• Is not this the fast that I have chosen ? Is it not to deal thy bread to the hungry, and that thou bring the poor that are cast out to thy house? When thou seest the naked, that thou cover him; and that thou hide pot thyself from thine own flesh. Then shall thy light break forth as the morning, and thy health shall spring forth speedily. Then shalt thou call, and the Lord shall answer.-If thou draw out thy soul to the hungry, and satisfy the afflicted soul, then shall thy light rise in obscurity ; the Lord shall guide thee continually, and satisfy thy soul in drought, and make fat thy bones; and thou shalt be like a watered garden, and like a spring of water, whose waters fail not. In the last place, an heavenly treasure is promised to the friend of the poor. 'If thou wilt be perfect,' saith Christ sell that thou hast, and give to the poor, and thou shalt have treasure in heaven. Let not that man, from whom these glorious promises can extort nothing for the poor, dare to say, he believes, or is a Christian.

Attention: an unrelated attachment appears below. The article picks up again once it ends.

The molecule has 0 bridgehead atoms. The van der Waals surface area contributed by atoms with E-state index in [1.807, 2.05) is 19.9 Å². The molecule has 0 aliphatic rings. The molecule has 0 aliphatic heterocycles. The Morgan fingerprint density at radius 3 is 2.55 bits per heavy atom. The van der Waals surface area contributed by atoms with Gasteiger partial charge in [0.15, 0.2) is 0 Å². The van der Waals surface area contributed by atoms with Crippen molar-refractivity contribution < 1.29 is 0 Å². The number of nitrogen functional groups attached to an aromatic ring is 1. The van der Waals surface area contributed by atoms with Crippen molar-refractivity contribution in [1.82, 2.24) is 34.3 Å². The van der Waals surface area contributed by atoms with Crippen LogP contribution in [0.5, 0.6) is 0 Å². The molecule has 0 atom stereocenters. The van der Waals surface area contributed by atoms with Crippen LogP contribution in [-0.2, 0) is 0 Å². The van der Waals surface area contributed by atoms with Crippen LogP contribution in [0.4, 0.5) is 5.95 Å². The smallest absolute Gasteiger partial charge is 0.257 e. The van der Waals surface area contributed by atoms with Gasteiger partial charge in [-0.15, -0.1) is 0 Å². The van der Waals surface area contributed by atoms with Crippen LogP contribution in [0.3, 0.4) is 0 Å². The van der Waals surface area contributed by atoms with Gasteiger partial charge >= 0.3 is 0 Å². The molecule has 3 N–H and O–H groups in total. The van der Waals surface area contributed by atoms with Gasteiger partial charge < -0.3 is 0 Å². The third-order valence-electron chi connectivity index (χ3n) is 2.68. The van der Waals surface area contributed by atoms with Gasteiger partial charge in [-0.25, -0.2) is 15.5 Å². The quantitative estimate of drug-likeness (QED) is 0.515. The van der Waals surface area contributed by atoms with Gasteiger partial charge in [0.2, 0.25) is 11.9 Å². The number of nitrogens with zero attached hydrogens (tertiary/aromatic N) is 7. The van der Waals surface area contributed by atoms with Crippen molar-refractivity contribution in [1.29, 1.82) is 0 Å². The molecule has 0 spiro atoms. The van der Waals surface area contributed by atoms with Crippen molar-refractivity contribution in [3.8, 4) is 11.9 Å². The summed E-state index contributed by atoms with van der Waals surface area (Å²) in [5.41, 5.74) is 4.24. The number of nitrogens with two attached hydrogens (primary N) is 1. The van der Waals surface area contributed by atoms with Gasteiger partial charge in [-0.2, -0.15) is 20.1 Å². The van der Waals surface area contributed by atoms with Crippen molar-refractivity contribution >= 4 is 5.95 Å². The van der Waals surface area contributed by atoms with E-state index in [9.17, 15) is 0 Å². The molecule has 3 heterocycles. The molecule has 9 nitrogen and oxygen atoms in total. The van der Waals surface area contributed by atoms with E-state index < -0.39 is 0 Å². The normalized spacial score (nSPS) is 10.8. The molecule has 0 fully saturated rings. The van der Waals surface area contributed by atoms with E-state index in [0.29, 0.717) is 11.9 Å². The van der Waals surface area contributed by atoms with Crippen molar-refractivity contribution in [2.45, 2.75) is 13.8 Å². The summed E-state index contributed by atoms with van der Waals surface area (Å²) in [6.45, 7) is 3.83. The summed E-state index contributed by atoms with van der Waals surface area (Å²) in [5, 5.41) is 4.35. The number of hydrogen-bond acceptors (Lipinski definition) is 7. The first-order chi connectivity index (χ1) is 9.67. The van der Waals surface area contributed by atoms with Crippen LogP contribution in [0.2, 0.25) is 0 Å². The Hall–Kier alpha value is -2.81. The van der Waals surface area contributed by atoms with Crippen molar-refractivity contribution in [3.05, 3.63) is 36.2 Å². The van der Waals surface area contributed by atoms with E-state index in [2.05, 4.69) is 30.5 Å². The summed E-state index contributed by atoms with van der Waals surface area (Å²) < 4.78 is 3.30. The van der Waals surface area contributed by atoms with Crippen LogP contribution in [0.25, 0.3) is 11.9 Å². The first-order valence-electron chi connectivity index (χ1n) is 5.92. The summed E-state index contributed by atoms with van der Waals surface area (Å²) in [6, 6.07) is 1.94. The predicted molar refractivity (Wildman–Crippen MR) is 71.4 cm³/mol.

God presses the duty of almsgiving on us in a yet closer and tenderer manner. He represents man as formed after his own image, and calls us his children. Nay, Christ hath connected us to himself, and made us members of that mystical body of which he is the head, and for which he was content his natural body should be crucified. Let us remember now, that the poor man is God's image, and a limb of Christ; and then ask ourselves, how we can bear to see this representative of God, this part of our Redeemer's body, through which he feels so sensibly, pining for want of those necessaries, which a small retrenchment from our idle expenses, or a few pieces from that hoard of wealth we even mean not to use, could procure. As if the pity of the poor, and the love of God, were the same thing, he says to us, Whoso hath this world's good, and seeth his brother have need, and shutteth up his compassion from him, how dwelleth the love of God in him ? Let us not say, we love our poor brother, if we shew no compassion for him in his distress. You are to be judged by your actions, not your professions. “If a brother or sister be naked, or destitute of daily food; and one of you say unto them, depart in peace, be ye warmed and filled; notwithstanding ye give them not those things that be needful to the body; what doth it profit?' Or what other purpose doth it serve than to shew your contempt of your fellowcreature, and to insult the majesty of his maker? Neither let us say, we love God, since we will do nothing for his sake. It is an impudent lie, to say, we love God, whom we have not if we shew no love, no pity, to our poor